even in Argentina and Uruguay, where is traditionally served also as a pizza topping and named “fainà”.
As it is, pure and simple, it is a delicacy, but several local traditions use to serve it into bread or accompanied by sweet onions and sausage, as in the case of the fainà, or by cream cheeses, as gorgonzola or stracchino, as it happens in Pisa.
The version created by the “tortai” (pie makers) in Livorno known as “5 e 5” (pronounced: chinquay ay chinquay) is no doubt one of the most famous and tempting versions: it takes its name from the popular habit, born in the first half of the past century, to order 5 Lira cents of bread, traditionally the French type, and 5 cents of chickpea pie, enriching the whole with marinated aubergines. Where to taste it? The magic of the first bite
Even if there is plenty of recipes to make it at home, the estimators claim that the chickpea flatbread has to be eaten on the street, freshly baked, still steaming and super crispy, possibly with a fine dusting of black pepper
or inside a focaccia, in front of a traditional bakery or strolling in the vibrant atmosphere of a historical center or seafront.
In the Liguria region, where it is very popular, it is served in designated street fried food shops known in the local dialect as “sciamadde” (burst of flames). In the past century, these specialized bakeries faced hard times and many of them shut, but they are now living a new moment of glory, thanks to the popularity of street food and to the revival of traditional cooking. It is also sold in the so-called “farinaterie” in Genoa or in specific places; in Sardinia and elsewhere it is often found in take-away pizzerias. In Nice the “socca” is also proposed by peddlers, who use to cook it or keep it warm on a rack resembling the one used for crêpes, and across the whole Côte d’Azur local restaurants often proudly praise “Aquì, si mangia la socca” (here you can eat socca) in Nice Provençal dialect.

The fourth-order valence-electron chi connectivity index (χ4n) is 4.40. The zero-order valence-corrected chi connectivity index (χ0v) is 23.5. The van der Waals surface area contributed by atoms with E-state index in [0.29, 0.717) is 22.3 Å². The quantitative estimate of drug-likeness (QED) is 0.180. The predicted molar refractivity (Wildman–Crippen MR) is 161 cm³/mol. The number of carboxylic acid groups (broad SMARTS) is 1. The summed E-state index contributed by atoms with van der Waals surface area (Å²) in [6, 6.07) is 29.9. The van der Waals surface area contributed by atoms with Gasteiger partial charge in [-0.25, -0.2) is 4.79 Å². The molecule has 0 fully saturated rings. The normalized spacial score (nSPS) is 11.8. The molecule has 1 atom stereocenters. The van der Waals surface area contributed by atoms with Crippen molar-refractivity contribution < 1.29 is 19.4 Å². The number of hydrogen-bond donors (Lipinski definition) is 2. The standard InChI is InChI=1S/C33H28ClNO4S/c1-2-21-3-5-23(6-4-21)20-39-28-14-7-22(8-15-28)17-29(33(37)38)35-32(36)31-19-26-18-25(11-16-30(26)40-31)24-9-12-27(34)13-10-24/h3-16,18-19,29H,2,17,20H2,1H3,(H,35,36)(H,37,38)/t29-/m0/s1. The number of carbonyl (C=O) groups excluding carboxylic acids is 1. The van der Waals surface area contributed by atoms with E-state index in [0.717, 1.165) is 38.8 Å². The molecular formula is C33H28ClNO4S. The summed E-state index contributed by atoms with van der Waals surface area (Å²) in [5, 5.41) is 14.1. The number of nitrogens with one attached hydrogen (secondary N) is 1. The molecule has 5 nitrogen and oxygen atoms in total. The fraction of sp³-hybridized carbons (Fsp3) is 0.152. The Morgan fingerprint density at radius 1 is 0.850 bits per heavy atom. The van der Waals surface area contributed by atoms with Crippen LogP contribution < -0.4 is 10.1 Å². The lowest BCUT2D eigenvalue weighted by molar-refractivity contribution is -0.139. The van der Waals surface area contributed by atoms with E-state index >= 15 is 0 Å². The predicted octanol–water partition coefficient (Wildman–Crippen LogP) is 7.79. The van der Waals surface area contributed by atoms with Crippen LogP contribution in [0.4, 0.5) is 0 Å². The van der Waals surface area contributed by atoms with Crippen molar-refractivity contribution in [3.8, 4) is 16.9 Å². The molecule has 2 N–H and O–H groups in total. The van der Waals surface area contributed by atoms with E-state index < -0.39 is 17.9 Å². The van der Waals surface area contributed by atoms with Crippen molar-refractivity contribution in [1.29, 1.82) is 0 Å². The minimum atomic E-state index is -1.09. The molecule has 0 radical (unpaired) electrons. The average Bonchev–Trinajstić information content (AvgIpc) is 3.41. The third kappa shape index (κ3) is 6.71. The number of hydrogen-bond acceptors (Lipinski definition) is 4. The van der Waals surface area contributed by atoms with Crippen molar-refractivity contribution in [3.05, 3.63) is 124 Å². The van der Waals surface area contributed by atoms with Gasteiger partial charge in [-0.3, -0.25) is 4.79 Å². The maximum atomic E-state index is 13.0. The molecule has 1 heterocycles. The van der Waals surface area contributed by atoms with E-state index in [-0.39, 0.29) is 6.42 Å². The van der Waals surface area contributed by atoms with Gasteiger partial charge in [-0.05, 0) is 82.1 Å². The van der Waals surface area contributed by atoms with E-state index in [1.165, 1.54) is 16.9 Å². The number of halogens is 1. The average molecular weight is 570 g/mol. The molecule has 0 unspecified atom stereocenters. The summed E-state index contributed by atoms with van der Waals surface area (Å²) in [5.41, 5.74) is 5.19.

Traditionally, it is baked in firewood ovens
, within large tin copper pans called “testi”, up to 40cm (about 16 inches) large in diameter, in only ten minutes, at an average temperature of 300 degrees Celsius (almos 600° F).
Watching a baker at work, who’s firmly holding and almost embracing the large pan and swinging it with rapid, circular movements to create small waves and spread the oil before pouring the dough, is pure magic. The acts are so fleeting that they turn out to be almost unnoticeable and mesmerizing, brimful of the charm of ancient gestures and prelude to delicious promises. A shot of health!
Its fragrant and crispy taste, its essence as a yummy street food and its sunny color would satisfy even the most demanding palate and aesthete.
If this is still not enough, however, the chickpea flatbread is also super rich in benefits for health: full of proteins, fibres, minerals (such as iron and magnesium), vitamin B and E, it assures a high level of energy intake, helps the metabolism and actively contributes to keep glycemia and cholesterol levels under control.
Thus, really no reasons to resist: ready for the first mouthwatering bite?